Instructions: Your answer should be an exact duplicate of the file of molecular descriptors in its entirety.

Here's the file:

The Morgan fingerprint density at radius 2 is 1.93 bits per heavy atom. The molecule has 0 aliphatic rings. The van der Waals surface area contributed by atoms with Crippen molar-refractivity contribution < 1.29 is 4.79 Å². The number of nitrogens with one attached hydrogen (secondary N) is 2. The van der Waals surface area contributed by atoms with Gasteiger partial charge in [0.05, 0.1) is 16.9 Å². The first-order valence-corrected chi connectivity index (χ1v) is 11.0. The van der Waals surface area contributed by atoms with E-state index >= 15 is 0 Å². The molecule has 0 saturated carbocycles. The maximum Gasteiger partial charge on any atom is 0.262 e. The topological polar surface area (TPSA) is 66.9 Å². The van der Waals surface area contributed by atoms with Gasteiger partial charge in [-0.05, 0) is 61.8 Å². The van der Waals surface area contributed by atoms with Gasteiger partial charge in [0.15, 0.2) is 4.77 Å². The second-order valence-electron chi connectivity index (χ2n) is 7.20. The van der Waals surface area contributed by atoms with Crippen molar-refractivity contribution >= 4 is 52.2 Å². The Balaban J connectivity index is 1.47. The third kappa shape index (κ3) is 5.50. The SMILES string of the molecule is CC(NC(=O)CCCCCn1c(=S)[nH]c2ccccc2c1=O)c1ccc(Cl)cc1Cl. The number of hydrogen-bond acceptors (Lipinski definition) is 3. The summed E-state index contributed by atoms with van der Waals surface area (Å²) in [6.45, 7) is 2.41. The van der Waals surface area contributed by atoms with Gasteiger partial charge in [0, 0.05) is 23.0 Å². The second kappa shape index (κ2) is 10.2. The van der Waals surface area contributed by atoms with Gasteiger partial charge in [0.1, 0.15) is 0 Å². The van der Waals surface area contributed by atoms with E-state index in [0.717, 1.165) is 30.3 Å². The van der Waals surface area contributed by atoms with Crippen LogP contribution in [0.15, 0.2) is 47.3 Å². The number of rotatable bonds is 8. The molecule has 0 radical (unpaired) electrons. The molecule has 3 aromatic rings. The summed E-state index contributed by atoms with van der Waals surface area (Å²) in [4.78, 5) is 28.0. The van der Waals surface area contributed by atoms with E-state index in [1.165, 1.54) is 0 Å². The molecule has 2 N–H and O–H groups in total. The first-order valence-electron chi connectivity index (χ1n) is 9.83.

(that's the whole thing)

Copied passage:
The Morgan fingerprint density at radius 2 is 1.93 bits per heavy atom. The molecule has 0 aliphatic rings. The van der Waals surface area contributed by atoms with Crippen molar-refractivity contribution < 1.29 is 4.79 Å². The number of nitrogens with one attached hydrogen (secondary N) is 2. The van der Waals surface area contributed by atoms with Gasteiger partial charge in [0.05, 0.1) is 16.9 Å². The first-order valence-corrected chi connectivity index (χ1v) is 11.0. The van der Waals surface area contributed by atoms with E-state index >= 15 is 0 Å². The molecule has 0 saturated carbocycles. The maximum Gasteiger partial charge on any atom is 0.262 e. The topological polar surface area (TPSA) is 66.9 Å². The van der Waals surface area contributed by atoms with Gasteiger partial charge in [-0.05, 0) is 61.8 Å². The van der Waals surface area contributed by atoms with Gasteiger partial charge in [0.15, 0.2) is 4.77 Å². The second-order valence-electron chi connectivity index (χ2n) is 7.20. The van der Waals surface area contributed by atoms with Crippen molar-refractivity contribution >= 4 is 52.2 Å². The Balaban J connectivity index is 1.47. The third kappa shape index (κ3) is 5.50. The SMILES string of the molecule is CC(NC(=O)CCCCCn1c(=S)[nH]c2ccccc2c1=O)c1ccc(Cl)cc1Cl. The number of hydrogen-bond acceptors (Lipinski definition) is 3. The summed E-state index contributed by atoms with van der Waals surface area (Å²) in [6.45, 7) is 2.41. The van der Waals surface area contributed by atoms with Gasteiger partial charge in [0, 0.05) is 23.0 Å². The second kappa shape index (κ2) is 10.2. The van der Waals surface area contributed by atoms with Gasteiger partial charge in [0.1, 0.15) is 0 Å². The van der Waals surface area contributed by atoms with E-state index in [0.717, 1.165) is 30.3 Å². The van der Waals surface area contributed by atoms with Crippen LogP contribution in [0.15, 0.2) is 47.3 Å². The number of rotatable bonds is 8. The molecule has 0 radical (unpaired) electrons. The molecule has 3 aromatic rings. The summed E-state index contributed by atoms with van der Waals surface area (Å²) in [4.78, 5) is 28.0. The van der Waals surface area contributed by atoms with E-state index in [1.165, 1.54) is 0 Å². The molecule has 2 N–H and O–H groups in total. The first-order valence-electron chi connectivity index (χ1n) is 9.83.